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Deadline: 30 September 2020

Managing Emotional Labour in the Public Sector

New Public Management (NPM) reforms, introduced in most OECD countries in the early 1980s, and, more recently, the austerity policies of the past decade, aimed to increase economy and efficiency in the public sector. However, the effects of efficiency maximizing work practices have been detrimental to the public sector workforce. It led to negative work outcomes, such as workplace harassment, impended employee wellbeing and reduced workplace engagement for street-level bureaucrats. Some effects on public service users have also been noted, such as compromised client safety. Arguably, emotional labour plays a role in explaining these effects. ‘Emotional labour’ is the energy required from employees to deliver the appearance of emotions which are formally expected (such a patience, empathy or enthusiasm), but is at odds with their real emotions. Emotional labour has not been quantified in the way other work aspects have (allowing no slack to manage it), and additional emotional labour has been placed on public servants whose jobs were threatened and who were asked to do more with less (fewer resources and fewer colleagues).

Street-level bureaucrats and their managers have been particularly affected by the structural changes imposed on the public sector globally, but particularly in Anglo-Saxon countries. While discretionary power is a desirable trait of this employee group, because it is associated with professional autonomy (for professionals such as doctors, nurses, and teachers), it has led to increased levels of work intensification and work harassment emerging from the pressure of work quantification and the complexity of clients’ needs. It is an increasingly delicate balancing act for street-level bureaucrats (professionals and administrative) to negotiate a path that satisfies their professional obligations within the constraining organizational parameters such as inadequate resourcing, red tape and ever decreasing organizational slack, while maintaining their wellbeing.


The COVID-19 pandemic has now amplified the task demands on public servants, especially for those in emergencies services (healthcare, policing, military). It has also exposed gaps in service delivery, institutional memory and, most significantly, gaps in workforce (Cowper, 2020). The emotional labour entailed in dealing with pandemic related, or crisis related more generally, workforce challenges, cannot be underestimated. Emotional labour is also more intensive given the enhanced discretionary decision-making to meet unprecedented and/or very urgent client needs. Managing emotional labour has never been more important to understand, and the way to do so during crises can leave an important legacy for managing it during business as usual.

Call for submissions

This PMM theme calls for new research pushing forward our understanding of which leadership models can best manage emotional labour in the public and NFP sectors, and now extends the call to include an understanding of managing emotional labour in times of crisis. We call for new research that empirically examines, but is not limited to:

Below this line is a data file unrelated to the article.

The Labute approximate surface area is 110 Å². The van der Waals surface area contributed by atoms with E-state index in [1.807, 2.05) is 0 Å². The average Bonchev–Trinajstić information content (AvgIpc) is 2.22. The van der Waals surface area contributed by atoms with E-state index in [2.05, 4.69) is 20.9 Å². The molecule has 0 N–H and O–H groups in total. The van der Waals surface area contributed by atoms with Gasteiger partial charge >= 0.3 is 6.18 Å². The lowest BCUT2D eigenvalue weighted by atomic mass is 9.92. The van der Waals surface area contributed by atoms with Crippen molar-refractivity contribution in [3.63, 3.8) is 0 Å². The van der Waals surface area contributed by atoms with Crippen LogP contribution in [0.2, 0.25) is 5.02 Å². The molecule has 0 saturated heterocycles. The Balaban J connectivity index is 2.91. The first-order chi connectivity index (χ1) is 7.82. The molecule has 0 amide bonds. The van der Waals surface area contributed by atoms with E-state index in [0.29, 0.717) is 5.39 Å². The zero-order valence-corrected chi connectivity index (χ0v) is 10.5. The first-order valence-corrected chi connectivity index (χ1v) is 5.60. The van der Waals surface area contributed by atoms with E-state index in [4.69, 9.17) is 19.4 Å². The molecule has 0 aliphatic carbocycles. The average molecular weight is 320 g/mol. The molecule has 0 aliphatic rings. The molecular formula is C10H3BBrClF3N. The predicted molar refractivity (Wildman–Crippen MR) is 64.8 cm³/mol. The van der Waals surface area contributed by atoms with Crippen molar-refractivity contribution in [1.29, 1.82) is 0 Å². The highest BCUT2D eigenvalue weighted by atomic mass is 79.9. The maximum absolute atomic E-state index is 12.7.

• The role of emotions in coping with organizational challenges (during business as usual but also during crises of different types and intensity).
  • How different types of public sector employees delivering services to the public are impacted by emotional labour.
  • Emotional labour in relationships between public sector professionals with different client groups in various public services, particularly in the context of co-design, co-production and value co-creation in public services.
  • Management models either hindering or supporting emotional labour (during different levels of crisis).
  • Negotiating emotional labour within various accountability regimes.
  • Emotional labour in relation to management control packages, motivation and performance.
  • Managing emotional labour in the gendered professions.

Public Money & Management

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Guest Editors:

  • Yvonne Brunetto, Southern Cross University, Australia
  • Adina Dudau, University of Glasgow, UK

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Submission Guidelines

As well as research papers (up to 8000 words including references), the theme will include a debate articles (up to 1000 words) and new development articles (up to 2500 words). 

Debate and new development articles will be reviewed by the guest editors (please send to Adina.Dudau@glasgow.ac.uk) and research papers will double-blind refereed by both an academic and a practitioner. Please view the journal's Instructions for Authors prior to submitting an article.

The deadline for submissions of original 8,000-word articles is 30 September 2020. Submit via the PMM website and select the special issue: Managing emotional labour in the public sector.

About PMM

PMM has a strong reputation for joining up research and practice, as well as disciplines and professional specialties. It has been publishing for nearly 40 years, now with eight issues a year. PMM articles are reviewed by a practitioner and an academic to ensure that they are readable and useful in the real world. PMM’s circulation includes over 15,000 CIPFA members and students, as well as central government departments, local authorities and international universities.

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